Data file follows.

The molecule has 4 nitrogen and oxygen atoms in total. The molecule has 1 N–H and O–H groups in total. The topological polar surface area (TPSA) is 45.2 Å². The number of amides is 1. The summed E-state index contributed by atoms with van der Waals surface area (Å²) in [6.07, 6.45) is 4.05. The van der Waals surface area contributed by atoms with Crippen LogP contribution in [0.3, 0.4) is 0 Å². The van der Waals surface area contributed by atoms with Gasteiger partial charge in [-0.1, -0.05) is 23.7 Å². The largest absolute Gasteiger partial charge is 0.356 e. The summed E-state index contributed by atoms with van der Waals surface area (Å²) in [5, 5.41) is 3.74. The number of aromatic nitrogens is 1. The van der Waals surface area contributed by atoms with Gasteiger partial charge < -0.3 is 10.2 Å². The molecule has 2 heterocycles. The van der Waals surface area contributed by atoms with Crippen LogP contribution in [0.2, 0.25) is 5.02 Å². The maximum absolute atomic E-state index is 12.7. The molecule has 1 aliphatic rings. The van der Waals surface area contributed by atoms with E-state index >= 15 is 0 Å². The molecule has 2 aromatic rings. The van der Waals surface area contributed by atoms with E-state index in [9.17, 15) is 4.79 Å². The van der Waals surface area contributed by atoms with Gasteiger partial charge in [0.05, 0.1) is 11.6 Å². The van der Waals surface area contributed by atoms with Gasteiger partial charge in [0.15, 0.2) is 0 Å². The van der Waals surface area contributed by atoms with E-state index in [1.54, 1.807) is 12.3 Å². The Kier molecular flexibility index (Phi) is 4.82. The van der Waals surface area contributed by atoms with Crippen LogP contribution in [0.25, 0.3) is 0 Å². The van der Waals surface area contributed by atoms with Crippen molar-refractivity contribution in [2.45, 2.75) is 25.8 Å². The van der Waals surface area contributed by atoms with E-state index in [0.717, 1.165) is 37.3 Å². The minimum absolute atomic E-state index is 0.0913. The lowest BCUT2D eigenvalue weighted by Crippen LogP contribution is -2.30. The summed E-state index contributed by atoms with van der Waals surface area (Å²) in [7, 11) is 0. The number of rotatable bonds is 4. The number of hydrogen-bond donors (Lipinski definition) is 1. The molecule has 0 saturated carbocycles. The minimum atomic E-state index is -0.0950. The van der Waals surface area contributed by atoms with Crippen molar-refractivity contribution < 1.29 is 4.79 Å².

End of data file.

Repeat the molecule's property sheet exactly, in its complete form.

The molecule has 4 nitrogen and oxygen atoms in total. The molecule has 1 N–H and O–H groups in total. The topological polar surface area (TPSA) is 45.2 Å². The number of amides is 1. The summed E-state index contributed by atoms with van der Waals surface area (Å²) in [6.07, 6.45) is 4.05. The van der Waals surface area contributed by atoms with Crippen LogP contribution in [0.3, 0.4) is 0 Å². The van der Waals surface area contributed by atoms with Gasteiger partial charge in [-0.1, -0.05) is 23.7 Å². The largest absolute Gasteiger partial charge is 0.356 e. The summed E-state index contributed by atoms with van der Waals surface area (Å²) in [5, 5.41) is 3.74. The number of aromatic nitrogens is 1. The van der Waals surface area contributed by atoms with Gasteiger partial charge < -0.3 is 10.2 Å². The molecule has 2 heterocycles. The van der Waals surface area contributed by atoms with Crippen LogP contribution in [0.2, 0.25) is 5.02 Å². The maximum absolute atomic E-state index is 12.7. The molecule has 1 aliphatic rings. The van der Waals surface area contributed by atoms with E-state index >= 15 is 0 Å². The molecule has 2 aromatic rings. The van der Waals surface area contributed by atoms with E-state index in [9.17, 15) is 4.79 Å². The van der Waals surface area contributed by atoms with Gasteiger partial charge in [0.05, 0.1) is 11.6 Å². The van der Waals surface area contributed by atoms with Gasteiger partial charge in [0.15, 0.2) is 0 Å². The van der Waals surface area contributed by atoms with E-state index in [1.54, 1.807) is 12.3 Å². The Kier molecular flexibility index (Phi) is 4.82. The van der Waals surface area contributed by atoms with Crippen LogP contribution in [0.25, 0.3) is 0 Å². The van der Waals surface area contributed by atoms with Crippen molar-refractivity contribution in [2.45, 2.75) is 25.8 Å². The van der Waals surface area contributed by atoms with E-state index in [0.717, 1.165) is 37.3 Å². The minimum absolute atomic E-state index is 0.0913. The lowest BCUT2D eigenvalue weighted by Crippen LogP contribution is -2.30. The summed E-state index contributed by atoms with van der Waals surface area (Å²) in [7, 11) is 0. The number of rotatable bonds is 4. The number of hydrogen-bond donors (Lipinski definition) is 1. The molecule has 0 saturated carbocycles. The minimum atomic E-state index is -0.0950. The van der Waals surface area contributed by atoms with Crippen molar-refractivity contribution < 1.29 is 4.79 Å².